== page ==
Coated vs Backed - What's the difference?

coated | backed |

As verbs the difference between coated and backed

is that coated is (coat) while backed is (back).

As adjectives the difference between coated and backed

is that coated is covered with a thin layer while backed is (obsolete|slang) put on one's back; killed; rendered dead.




  • (coat)
  • Adjective

  • Covered with a thin layer.

  • coat


    Alternative forms

    * (l) (obsolete)


  • (lb) An outer garment covering the upper torso and arms.
  • *
  • *:It was April 22, 1831, and a young man was walking down Whitehall in the direction of Parliament Street. He wore shepherd's plaid trousers and the swallow-tail coat of the day, with a figured muslin cravat wound about his wide-spread collar.
  • *
  • *:Mind you, clothes were clothes in those days.Frills, ruffles, flounces, lace, complicated seams and gores: not only did they sweep the ground and have to be held up in one hand elegantly as you walked along, but they had little capes or coats or feather boas.
  • (lb) A covering of material, such as paint.(w)
  • *(John Milton) (1608-1674)
  • *:Fruit of all kinds, in coat / Rough or smooth rined, or bearded husk, or shell.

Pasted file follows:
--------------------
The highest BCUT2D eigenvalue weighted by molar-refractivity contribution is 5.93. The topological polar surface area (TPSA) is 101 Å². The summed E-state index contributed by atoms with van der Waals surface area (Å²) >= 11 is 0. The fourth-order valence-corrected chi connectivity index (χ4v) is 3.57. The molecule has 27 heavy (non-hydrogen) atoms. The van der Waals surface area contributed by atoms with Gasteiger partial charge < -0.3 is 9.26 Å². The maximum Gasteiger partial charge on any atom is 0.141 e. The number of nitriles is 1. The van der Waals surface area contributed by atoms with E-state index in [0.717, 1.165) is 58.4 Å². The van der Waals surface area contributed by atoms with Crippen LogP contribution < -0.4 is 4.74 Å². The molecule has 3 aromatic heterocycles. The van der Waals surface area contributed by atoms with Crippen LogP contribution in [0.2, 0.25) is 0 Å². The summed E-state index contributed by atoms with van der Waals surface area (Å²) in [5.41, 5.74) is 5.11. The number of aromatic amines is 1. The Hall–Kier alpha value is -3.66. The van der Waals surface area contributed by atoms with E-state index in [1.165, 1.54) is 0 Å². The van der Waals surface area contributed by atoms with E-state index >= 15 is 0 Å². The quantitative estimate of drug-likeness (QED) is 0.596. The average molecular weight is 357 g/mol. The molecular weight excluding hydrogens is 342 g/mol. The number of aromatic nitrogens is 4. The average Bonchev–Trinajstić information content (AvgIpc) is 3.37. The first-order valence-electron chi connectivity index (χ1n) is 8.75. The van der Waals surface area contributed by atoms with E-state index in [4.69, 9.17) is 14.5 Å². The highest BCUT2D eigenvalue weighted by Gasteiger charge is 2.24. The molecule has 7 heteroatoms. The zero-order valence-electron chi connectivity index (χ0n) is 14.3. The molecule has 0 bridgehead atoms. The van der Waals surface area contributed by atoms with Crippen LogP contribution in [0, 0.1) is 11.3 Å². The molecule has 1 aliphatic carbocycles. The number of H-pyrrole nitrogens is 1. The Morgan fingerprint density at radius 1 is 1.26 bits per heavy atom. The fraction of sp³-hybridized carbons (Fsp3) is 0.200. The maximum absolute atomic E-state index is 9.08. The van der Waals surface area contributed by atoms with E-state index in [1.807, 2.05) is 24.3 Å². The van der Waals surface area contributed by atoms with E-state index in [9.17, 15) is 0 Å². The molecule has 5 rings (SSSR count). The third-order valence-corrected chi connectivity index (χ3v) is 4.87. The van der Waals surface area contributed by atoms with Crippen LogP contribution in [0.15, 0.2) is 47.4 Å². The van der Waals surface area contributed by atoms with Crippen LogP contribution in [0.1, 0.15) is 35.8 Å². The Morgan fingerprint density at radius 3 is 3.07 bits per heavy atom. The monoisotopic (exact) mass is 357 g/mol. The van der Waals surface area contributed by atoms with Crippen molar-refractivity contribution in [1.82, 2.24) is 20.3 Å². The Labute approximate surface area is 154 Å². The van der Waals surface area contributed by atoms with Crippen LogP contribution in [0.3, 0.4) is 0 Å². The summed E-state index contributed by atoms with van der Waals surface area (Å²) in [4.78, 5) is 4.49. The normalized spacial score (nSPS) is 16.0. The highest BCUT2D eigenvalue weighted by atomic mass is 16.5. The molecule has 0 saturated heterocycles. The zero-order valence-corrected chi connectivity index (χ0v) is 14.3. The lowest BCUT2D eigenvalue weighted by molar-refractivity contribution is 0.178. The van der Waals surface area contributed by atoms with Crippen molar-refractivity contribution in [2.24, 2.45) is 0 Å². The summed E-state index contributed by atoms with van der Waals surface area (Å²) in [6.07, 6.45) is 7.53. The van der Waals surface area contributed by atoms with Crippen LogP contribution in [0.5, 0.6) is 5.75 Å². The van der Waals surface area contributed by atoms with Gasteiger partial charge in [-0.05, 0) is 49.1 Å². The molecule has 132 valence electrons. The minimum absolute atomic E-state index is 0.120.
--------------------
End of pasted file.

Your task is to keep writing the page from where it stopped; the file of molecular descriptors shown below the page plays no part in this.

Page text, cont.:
• (lb) The fur or feathers covering an animal's skin.
  • :
  • Canvas painted with thick tar and secured round a mast or bowsprit to prevent water running down the sides into the hold (now made of rubber or leather).
  • (lb) A petticoat.
  • *(John Locke) (1632-1705)
  • *:a child in coats
  • The habit or vesture of an order of men, indicating the order or office; cloth.
  • *(Jonathan Swift) (1667–1745)
  • *:Men of his coat should be minding their prayers.
  • *(William Shakespeare) (c.1564–1616)
  • *:She was sought by spirits of richest coat .
  • A coat of arms.(w)
  • *(William Shakespeare) (c.1564–1616)
  • *:Hark, countrymen! either renew the fight, / Or tear the lions out of England's coat .
  • A coat card.
  • *(Philip Massinger) (1583-1640)
  • *:Here's a trick of discarded cards of us! We were ranked with coats as long as old master lived.
  • Derived terms

    * buffy coat * coat of arms * greatcoat * covert-coat * overcoat


    (en verb)
  • To cover with a coat of some material
  • One can buy coated frying pans, which are much easier to wash up than normal ones.
  • To cover as a coat.
  • Anagrams

    * * * * 1000 English basic words



    Etymology 1

    From (back) (verb)


  • (back)
  • Etymology 2

    From .


  • (obsolete, slang) Put on one's back; killed; rendered dead.
  • He wishes to have the senior, or old square-toes, backed ; he longs to have his father on six men's shoulders; that is, carried to the grave.
  • (in combination) Having specified type of back.
  • a high-backed chair
    red-backed shrike
  • (in combination) Having specified type of backing.
  • asset-backed securities

    Derived terms

    * asset-backed